Tony DeMarco, relieved of welterweight crown by Carmen Basilio, threw bombs from opening bell, smashed befuddled former drama student Chico Vejar to canvas twice, was given TKO victory after 2:40 of first round at Boston.
Frankie Ryff, tender-skinned young New York lightweight, collected gash over left eye to match scar over right eye, skillfully outboxed and outpunched aggressive Joey Lopes to take 10-round decision at Detroit.
Pennsylvania Boxing Commission made latest move to clean up boxing, charged Anthony Ferrente and Carmen Graziano, co-managers of Lightweight Champion Wallace (Bud) Smith (who has agreed to defend title against Jimmy Carter, Oct. 19 in Cincinnati) and the jailed Joey Giardello, with "association with gamblers, racketeers and persons of ill repute," ordered both to appear at hearing in Philadelphia, Sept. 22 to show cause why their licenses should not be revoked or suspended.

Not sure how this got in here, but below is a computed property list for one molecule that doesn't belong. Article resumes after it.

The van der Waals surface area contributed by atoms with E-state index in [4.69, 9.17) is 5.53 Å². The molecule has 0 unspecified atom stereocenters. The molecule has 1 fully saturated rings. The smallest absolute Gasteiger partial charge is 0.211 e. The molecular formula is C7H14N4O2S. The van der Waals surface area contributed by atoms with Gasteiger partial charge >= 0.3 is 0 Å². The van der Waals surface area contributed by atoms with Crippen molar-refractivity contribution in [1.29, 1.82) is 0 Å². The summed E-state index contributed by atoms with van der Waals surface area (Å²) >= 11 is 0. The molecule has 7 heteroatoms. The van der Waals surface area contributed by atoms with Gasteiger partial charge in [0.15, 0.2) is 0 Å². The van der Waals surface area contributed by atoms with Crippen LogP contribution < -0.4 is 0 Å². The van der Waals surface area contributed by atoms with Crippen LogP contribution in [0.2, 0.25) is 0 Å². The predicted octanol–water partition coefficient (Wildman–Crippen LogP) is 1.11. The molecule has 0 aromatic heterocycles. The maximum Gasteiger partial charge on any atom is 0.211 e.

Harvie Ward, handsome, 29-year-old transplanted North Carolinian who now hails from San Francisco, blasted shots straight and long off tee, used rusty putter accurately over tricky James River Course greens, overwhelmed weekend golfer Bill Hyndman of Philadelphia 9 and 8 to become first Southern-born player since Bobby Jones to win U.S. Amateur championship at Richmond, Va. (see page 22).
Ted Kroll, onetime infantry sergeant from Bethesda, Md., dropped 30-foot putt on first sudden-death extra hole, edged PGA Champion Doug Ford to take Daily News Open and $4,000 at Philadelphia.
Bernard (Tut) Bartzen, hustling San Angelo, Tex. ballhawk, surprised newly crowned but weary National Champion Tony Trabert, scored 7-9, 11-9, 6-4 upset victory in long-delayed (since July) Tri-state-Western final at Cincinnati.